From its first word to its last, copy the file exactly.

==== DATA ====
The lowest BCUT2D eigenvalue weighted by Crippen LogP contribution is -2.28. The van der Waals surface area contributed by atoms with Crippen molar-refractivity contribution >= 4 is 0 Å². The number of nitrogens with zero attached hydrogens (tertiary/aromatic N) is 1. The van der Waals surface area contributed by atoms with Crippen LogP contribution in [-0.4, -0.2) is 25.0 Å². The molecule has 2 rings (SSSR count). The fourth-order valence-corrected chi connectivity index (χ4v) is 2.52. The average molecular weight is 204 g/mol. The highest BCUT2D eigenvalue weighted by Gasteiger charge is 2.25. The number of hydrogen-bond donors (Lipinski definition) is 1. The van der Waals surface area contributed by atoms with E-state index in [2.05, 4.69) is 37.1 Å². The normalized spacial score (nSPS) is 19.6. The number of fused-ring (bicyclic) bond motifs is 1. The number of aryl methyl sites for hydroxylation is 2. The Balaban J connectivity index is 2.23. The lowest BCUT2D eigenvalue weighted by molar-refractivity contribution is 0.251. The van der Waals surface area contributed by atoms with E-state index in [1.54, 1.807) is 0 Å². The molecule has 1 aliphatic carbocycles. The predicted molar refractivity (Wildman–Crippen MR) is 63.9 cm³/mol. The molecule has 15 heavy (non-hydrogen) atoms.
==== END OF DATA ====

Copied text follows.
The lowest BCUT2D eigenvalue weighted by Crippen LogP contribution is -2.28. The van der Waals surface area contributed by atoms with Crippen molar-refractivity contribution >= 4 is 0 Å². The number of nitrogens with zero attached hydrogens (tertiary/aromatic N) is 1. The van der Waals surface area contributed by atoms with Crippen LogP contribution in [-0.4, -0.2) is 25.0 Å². The molecule has 2 rings (SSSR count). The fourth-order valence-corrected chi connectivity index (χ4v) is 2.52. The average molecular weight is 204 g/mol. The highest BCUT2D eigenvalue weighted by Gasteiger charge is 2.25. The number of hydrogen-bond donors (Lipinski definition) is 1. The van der Waals surface area contributed by atoms with E-state index in [2.05, 4.69) is 37.1 Å². The normalized spacial score (nSPS) is 19.6. The number of fused-ring (bicyclic) bond motifs is 1. The number of aryl methyl sites for hydroxylation is 2. The Balaban J connectivity index is 2.23. The lowest BCUT2D eigenvalue weighted by molar-refractivity contribution is 0.251. The van der Waals surface area contributed by atoms with E-state index in [1.54, 1.807) is 0 Å². The molecule has 1 aliphatic carbocycles. The predicted molar refractivity (Wildman–Crippen MR) is 63.9 cm³/mol. The molecule has 15 heavy (non-hydrogen) atoms.